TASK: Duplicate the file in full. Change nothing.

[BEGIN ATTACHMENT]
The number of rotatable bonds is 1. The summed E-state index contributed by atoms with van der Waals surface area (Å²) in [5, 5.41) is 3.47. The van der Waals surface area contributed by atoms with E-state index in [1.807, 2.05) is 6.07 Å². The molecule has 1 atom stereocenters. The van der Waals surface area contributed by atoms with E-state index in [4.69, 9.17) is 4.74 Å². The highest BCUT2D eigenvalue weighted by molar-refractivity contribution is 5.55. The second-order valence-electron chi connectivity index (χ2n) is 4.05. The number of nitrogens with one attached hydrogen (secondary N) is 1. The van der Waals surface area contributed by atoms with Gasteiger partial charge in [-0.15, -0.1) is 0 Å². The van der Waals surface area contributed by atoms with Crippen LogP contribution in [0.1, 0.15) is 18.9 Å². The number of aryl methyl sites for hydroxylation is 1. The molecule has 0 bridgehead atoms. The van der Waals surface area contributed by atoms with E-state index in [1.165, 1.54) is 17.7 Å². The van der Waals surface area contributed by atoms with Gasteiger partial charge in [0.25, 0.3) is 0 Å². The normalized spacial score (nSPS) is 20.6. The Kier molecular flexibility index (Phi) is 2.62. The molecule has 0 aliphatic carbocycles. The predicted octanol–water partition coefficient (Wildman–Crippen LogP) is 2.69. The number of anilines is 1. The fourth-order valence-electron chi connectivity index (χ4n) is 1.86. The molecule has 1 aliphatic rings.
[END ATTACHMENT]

The number of rotatable bonds is 1. The summed E-state index contributed by atoms with van der Waals surface area (Å²) in [5, 5.41) is 3.47. The van der Waals surface area contributed by atoms with E-state index in [1.807, 2.05) is 6.07 Å². The molecule has 1 atom stereocenters. The van der Waals surface area contributed by atoms with E-state index in [4.69, 9.17) is 4.74 Å². The highest BCUT2D eigenvalue weighted by molar-refractivity contribution is 5.55. The second-order valence-electron chi connectivity index (χ2n) is 4.05. The number of nitrogens with one attached hydrogen (secondary N) is 1. The van der Waals surface area contributed by atoms with Gasteiger partial charge in [-0.15, -0.1) is 0 Å². The van der Waals surface area contributed by atoms with Crippen LogP contribution in [0.1, 0.15) is 18.9 Å². The number of aryl methyl sites for hydroxylation is 1. The molecule has 0 bridgehead atoms. The van der Waals surface area contributed by atoms with E-state index in [1.165, 1.54) is 17.7 Å². The van der Waals surface area contributed by atoms with Gasteiger partial charge in [0.25, 0.3) is 0 Å². The normalized spacial score (nSPS) is 20.6. The Kier molecular flexibility index (Phi) is 2.62. The molecule has 0 aliphatic carbocycles. The predicted octanol–water partition coefficient (Wildman–Crippen LogP) is 2.69. The number of anilines is 1. The fourth-order valence-electron chi connectivity index (χ4n) is 1.86. The molecule has 1 aliphatic rings.